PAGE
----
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Big Cypress Slough Aerial View

Big Cypress Slough is the largest cypress slough in the county. It is also home to a nest of Bald Eagles that can be seen from the road.

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Mount Vernon Waterfront Boat Ramp

Posey County is a great place to fish. Hovey Lake is one of the best spots in the midwest for Crappie. The Old Dam is fantastic for large Catfish.

Harmonie State Park has two scenic ponds stocked with bass, bluegill and catfish, a creek and bank fishing on the Wabash. The Mount Vernon riverfront is a good spot to cast a line in the Ohio.

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Cypress Knees at Grey Estate

The Grey Estate Cypress Slough is essentially the other side of the Twin Swamp Cypress Slough, and is accessible via a parking area directly across the road from Big Cypress Slough. It has several trails that follow the slough or take the hiker through interesting flat woods.

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Hasting Plants Greenhouse

Situated on a hill in the middle of the historic Hasting farm, which has been in operation for over 150 years out near Hovey Lake in Point Township, Hasting Plants is made up of four greenhouses and a spacious, well-stocked garden shop. Hasting Plants is open from mid- March through mid-June, and for a Christmas open house in early December.

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Hovey Lake is a 1,400 acre oxbow lake where cypress trees that grow out of the water. It is an excellent spot for sightseeing, hiking, bird watching, picnicking and kayaking, as well as hunting and fishing. There is a levee that serves as an interesting trail where it is common to see a nice variety of wildlife, especially herons. A boat ramp provides easy access to the lake.

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A flock of geese fly over Hovey Lake at sunrise

The Hovey Lake Fish and Wildlife Area (FWA) includes Hovey Lake and several other properties that are rich in wildlife and open to hunters. The most common game species include waterfowl, deer, turkey and squirrel; however all the major game species are found at Hovey Lake FWA Hovey Lake FWA uses a combination of restricted areas, restricted […]

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John T. Myers Locks and Dam

The John T. Myers Locks and Dam is a major dam on the Ohio River, near other Posey County Attractions including Hovey Lake and Twin Swamps, just a short, scenic drive from Mount Vernon. There is an observation deck with a picnic table and, if you get lucky, you’ll see barges, or possibly even a paddlewheel, pass through the locks.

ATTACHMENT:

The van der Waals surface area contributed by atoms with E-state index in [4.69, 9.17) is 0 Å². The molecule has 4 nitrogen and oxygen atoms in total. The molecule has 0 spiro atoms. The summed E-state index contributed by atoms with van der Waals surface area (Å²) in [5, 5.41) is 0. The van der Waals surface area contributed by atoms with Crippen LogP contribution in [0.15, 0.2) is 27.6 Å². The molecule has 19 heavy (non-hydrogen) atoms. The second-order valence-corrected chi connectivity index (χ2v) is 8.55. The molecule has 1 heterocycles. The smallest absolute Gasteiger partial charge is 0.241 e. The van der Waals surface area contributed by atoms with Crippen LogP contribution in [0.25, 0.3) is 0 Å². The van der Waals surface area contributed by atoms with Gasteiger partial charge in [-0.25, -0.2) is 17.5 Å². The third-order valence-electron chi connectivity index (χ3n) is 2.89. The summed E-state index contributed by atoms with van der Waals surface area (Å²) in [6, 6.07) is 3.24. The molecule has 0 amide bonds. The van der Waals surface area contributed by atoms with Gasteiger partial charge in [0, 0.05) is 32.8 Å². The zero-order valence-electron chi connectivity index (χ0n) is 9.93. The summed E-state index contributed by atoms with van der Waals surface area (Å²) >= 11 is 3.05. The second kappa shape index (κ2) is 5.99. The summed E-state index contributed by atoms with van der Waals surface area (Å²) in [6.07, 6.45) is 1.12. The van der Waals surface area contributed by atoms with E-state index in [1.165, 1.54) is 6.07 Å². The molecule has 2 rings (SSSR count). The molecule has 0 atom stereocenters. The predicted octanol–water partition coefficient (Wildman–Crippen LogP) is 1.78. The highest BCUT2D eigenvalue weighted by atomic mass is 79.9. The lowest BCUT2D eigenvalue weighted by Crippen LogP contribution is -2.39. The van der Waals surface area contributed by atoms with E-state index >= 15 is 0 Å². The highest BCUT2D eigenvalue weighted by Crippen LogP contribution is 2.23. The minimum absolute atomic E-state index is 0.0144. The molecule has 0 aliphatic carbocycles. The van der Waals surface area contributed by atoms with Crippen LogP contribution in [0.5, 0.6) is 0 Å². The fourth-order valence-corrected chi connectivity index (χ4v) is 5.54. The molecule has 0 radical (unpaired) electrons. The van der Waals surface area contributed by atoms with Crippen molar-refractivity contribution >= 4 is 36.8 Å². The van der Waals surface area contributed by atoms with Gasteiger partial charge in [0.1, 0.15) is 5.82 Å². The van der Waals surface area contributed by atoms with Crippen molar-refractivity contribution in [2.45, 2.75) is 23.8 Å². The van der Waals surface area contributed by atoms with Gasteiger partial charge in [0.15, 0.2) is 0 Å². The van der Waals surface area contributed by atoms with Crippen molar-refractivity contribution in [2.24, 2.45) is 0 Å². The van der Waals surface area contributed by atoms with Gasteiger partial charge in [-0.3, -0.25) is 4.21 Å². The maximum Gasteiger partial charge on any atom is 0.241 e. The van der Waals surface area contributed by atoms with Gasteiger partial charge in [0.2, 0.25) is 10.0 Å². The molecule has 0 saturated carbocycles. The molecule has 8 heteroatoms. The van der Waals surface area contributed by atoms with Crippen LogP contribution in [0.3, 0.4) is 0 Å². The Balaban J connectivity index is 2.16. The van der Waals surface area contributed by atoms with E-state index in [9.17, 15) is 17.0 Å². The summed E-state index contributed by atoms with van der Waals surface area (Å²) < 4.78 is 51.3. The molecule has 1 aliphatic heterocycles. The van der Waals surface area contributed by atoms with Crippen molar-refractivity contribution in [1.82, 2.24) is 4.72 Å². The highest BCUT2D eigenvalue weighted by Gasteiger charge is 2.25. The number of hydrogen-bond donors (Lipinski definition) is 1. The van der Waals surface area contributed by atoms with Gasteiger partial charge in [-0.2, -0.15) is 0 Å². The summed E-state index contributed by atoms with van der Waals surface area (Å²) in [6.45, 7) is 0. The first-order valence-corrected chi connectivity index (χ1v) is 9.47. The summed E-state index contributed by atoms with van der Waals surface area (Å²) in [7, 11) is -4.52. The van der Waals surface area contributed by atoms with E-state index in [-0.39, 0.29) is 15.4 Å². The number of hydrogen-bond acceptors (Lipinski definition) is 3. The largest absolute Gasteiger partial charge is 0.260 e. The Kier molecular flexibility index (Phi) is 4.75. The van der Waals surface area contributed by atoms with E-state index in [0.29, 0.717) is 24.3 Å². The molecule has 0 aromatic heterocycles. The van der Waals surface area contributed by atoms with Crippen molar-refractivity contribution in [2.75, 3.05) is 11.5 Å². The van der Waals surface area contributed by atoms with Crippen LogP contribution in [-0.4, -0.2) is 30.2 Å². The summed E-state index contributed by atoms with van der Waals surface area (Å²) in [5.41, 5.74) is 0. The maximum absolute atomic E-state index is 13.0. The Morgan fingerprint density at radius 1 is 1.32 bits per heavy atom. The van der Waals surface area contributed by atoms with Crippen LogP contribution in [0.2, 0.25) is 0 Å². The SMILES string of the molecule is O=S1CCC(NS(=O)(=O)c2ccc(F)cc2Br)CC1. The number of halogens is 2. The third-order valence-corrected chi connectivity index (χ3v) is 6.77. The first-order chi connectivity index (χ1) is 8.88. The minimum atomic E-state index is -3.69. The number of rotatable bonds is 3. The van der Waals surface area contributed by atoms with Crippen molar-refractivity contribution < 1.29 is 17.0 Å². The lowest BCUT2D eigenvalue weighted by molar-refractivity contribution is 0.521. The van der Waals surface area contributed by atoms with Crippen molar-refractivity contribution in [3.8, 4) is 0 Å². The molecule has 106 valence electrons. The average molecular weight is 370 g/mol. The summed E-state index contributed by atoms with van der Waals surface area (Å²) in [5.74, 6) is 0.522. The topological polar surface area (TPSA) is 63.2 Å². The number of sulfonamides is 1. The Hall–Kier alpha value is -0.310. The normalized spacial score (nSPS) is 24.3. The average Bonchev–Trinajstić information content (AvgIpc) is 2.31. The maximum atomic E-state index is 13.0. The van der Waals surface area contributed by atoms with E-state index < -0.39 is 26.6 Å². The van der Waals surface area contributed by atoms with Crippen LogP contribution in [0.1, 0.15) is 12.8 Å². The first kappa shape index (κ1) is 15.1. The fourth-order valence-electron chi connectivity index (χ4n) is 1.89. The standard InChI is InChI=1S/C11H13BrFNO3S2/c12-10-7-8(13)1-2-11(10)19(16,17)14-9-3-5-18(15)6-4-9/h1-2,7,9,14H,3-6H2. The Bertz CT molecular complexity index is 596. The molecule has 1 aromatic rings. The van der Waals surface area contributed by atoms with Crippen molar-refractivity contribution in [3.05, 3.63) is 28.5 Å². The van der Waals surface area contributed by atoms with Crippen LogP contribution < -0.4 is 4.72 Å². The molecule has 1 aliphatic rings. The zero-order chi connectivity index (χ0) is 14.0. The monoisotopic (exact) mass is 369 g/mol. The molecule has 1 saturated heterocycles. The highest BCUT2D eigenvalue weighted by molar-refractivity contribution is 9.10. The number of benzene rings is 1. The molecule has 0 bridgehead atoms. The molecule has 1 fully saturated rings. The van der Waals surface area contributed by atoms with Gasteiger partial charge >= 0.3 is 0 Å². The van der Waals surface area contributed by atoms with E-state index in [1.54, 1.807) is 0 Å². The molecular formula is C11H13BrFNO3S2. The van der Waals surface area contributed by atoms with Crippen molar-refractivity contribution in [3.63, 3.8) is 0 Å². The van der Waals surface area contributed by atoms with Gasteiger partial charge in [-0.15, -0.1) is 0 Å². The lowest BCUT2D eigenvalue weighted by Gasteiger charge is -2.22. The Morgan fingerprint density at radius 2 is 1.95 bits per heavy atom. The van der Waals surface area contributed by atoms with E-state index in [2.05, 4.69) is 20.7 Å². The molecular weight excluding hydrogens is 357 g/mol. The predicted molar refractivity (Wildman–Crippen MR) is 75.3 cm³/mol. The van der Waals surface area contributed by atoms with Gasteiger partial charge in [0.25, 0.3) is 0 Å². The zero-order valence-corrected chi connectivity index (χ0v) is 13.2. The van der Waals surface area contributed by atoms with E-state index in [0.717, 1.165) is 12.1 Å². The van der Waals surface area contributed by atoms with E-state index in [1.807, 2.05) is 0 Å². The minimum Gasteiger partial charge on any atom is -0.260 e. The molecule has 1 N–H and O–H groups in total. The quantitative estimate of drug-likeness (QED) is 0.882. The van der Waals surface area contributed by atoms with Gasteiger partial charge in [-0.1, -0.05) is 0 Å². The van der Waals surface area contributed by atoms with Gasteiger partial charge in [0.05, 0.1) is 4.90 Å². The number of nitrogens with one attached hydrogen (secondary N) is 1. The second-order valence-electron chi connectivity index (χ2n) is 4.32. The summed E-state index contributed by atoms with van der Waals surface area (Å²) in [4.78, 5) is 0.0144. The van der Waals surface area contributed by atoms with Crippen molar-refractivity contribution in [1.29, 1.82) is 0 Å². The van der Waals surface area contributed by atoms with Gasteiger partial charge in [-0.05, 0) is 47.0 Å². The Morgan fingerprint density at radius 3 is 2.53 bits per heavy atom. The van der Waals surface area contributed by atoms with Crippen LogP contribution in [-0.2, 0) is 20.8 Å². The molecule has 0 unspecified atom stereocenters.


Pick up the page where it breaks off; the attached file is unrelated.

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Section 6 Nature Preserve

Section 6 Flatwoods is an uninspired name for a great deer hunting spot and a rare ecosystem that is home to a diversity of plant and tree species. Walking through the preserve expect to see post oak, false aloe, yellow star-grass, Sampson’s snakeroot, starve panic grass and small skullcap on the dry hillsides; wetland plants […]

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The Ohio River is Posey County’s Eastern Border, extending down to the tip of Indiana where it meets the Wabash and helping to create the unique ecosystem we call the Point. Visitors can enjoy scenic points along the Ohio from Mount Vernon all the way down to J.T. Meyers Locks and Dam, or even a […]

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The Point of Indiana where the Wabash River pours into the Ohio.

The Point is where the Wabash River meets the Ohio, most often the first thing people notice when they look at a map of Indiana. It is one of the few remaining examples of a particular environment; a land of wetlands, cypress sloughs, grasslands, and abundant wildlife.

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Visitors check out the Cypress trees from the walkway at Twin Swamps in Posey County, Indiana.

Twin Swamps is one of the northernmost cypress sloughs in the United States. It features a nice trail, a wooden observation walk and deck, abundant wildflowers, bald cypress and oaks.

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The Uniontown Ferry Boat Ramp is well-maintained with a large parking lot on the Ohio River where the old Uniontown Ferry used to operate.

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Wabash Lowlands Pond and Forest

The Wabash Lowlands is comprised of hardwood forests and several ponds. The area is an important wetland for migrating birds, fish, reptiles, and amphibians. Wading birds such as cranes and herons inhabit the deep ponds and surrounding areas. Native pecan trees and naturally occurring bamboo and cane provide the cover for the wet floodplain forest.

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The Wabash River starts at Grand Lake in western Ohio and flows 475 miles to where it flows into the Ohio in Posey County. It was first discovered by Europeans in 1669 by the famous French explorer Robert Cavelier de La Salle while he was exploring the Ohio River.

The name comes from the French spelling of the Indian word “Ouabache,” which means “white.” Back then, the river was clear with many white fossils visible on the bottom.
In the early 1800’s, the Wabash was an important artery for trade with flatboats and steamers transporting goods and passengers. That’s why New Harmony was so prominent at the time.

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Weyerbacher Wetland Restoration Area

The Weyerbacher Wetland Restoration Area is a 35-acre moist soil managed wetland that is flooded during fall and winter to provide dependable and manageable water for critical migration and wintering habitat for waterfowl, shorebirds and other wetland wildlife.

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